In the early hours of a chilly October morning, Rick donned his bomber jacket and hat, and stealthily snuck into the carport, his trusty shaving kit in hand. He quietly pushed his golf cart down the long gravel driveway before starting it, as to not wake his wife. The former Korean War pilot navigated back roads to the bank, where he withdrew $1,000. He tucked half of it into the lining of his hat for safe keeping. His family had said they were not going on their annual trip from Michigan to their winter home in Florida this year, so with quiet determination, he was leaving for warmer climes that very day, by himself, via golf cart. His “great escape” ended when the police spotted him and gave him a ride home.

What is most remarkable about this story is that Herbert “Rick” Maurice Key was 87 at the time of his attempted trek. He had lung cancer that had spread to his brain, causing dementia. He was receiving in-home hospice care and was not expected to live much longer.

“I had gotten calls for months saying, ‘Dad has gotten really bad. You better come quickly,’” says Denise, one of Rick and Wilma’s six children. “I was told that Dad was not eating and was not able to walk… ‘he can’t do anything.’ He was also seeing people and things no one else could see.”

But on the morning Denise arrived from Hawai‘i, her father had showered, shaved and dressed himself. He was excitedly awaiting his middle daughter’s visit so they could have breakfast together and talk story.

“We sat, ate breakfast and had a nice conversation,” says Denise. “He was quite coherent. Then he said, ‘Why are all those people going out the bedroom window?’ “When he would see things like that, I believe the veil between worlds had begun to fade for him.”

The tapestry of moments of lucidity intertwined with times of total incapacity can be confusing to those with a loved one with end-stage dementia. The contradictory behaviors give family caregivers and professionals alike the mistaken impression that the senior is either hopelessly helpless or completely capable.

“During the time I was there, we had profound conversations,” says Denise. “Age had softened his rough edges, which had melted into acceptance, opening the door to discussions that were previously impossible. My father was never one to share his emotions, like a lot of men of his generation.” Communication was deflective and abstract. “My father would take the truth and make a joke out of it. I left two months before he died, so I experienced firsthand the phenomenal things father was able to examine in his moments of clarity and the incredible physical abilities he had near the end of his life. I don’t understand it.”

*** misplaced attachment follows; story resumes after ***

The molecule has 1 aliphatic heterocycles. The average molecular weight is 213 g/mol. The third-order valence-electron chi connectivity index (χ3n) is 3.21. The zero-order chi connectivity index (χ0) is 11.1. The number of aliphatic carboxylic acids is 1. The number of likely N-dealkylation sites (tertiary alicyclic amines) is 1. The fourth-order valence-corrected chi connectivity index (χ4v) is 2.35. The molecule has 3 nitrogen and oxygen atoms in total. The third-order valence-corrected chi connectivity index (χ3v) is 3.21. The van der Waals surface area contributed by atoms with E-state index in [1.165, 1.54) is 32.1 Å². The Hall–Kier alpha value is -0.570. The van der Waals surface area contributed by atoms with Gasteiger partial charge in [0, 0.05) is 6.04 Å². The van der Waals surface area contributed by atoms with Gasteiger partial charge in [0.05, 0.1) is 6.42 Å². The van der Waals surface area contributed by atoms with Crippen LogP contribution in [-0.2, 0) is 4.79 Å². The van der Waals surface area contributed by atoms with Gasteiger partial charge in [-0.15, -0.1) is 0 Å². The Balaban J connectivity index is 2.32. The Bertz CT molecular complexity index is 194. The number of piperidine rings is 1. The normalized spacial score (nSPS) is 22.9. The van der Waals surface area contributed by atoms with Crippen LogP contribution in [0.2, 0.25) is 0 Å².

That may be because paradoxical lucidity in dementia is a clinically significant, but understudied phenomenon. It has been widely observed that even as confusion and memory loss escalate during the end stages of dementia, there’s often a welcome reprieve that occurs. Paradoxical lucidity signifies a sudden, short-term regaining of clarity near the end of a dementia sufferers life. For family members, it is a welcomed reprieve and a gift to be cherished. Although it is not indicative of health improvement, this temporary clarity presents a precious opportunity to reconnect. It offers the opportunity for meaningful reminiscing, and sharing of feelings and thoughts. But the same mysterious force that opens the door for poignant conversation can also enable the dementia sufferer to try to accomplish the incredibly dangerous, like Rick’s escape attempt.

“Join them in their world during the different states of consciousness they experience,” Denise advises. “But enjoy these tiny windows of connection that close too quickly — savor those last sparks of connectedness.”

For more information about this phenomenon, read “‘Awakenings’ in Advanced Dementia Patients Hint at Untapped Brain Reserves” (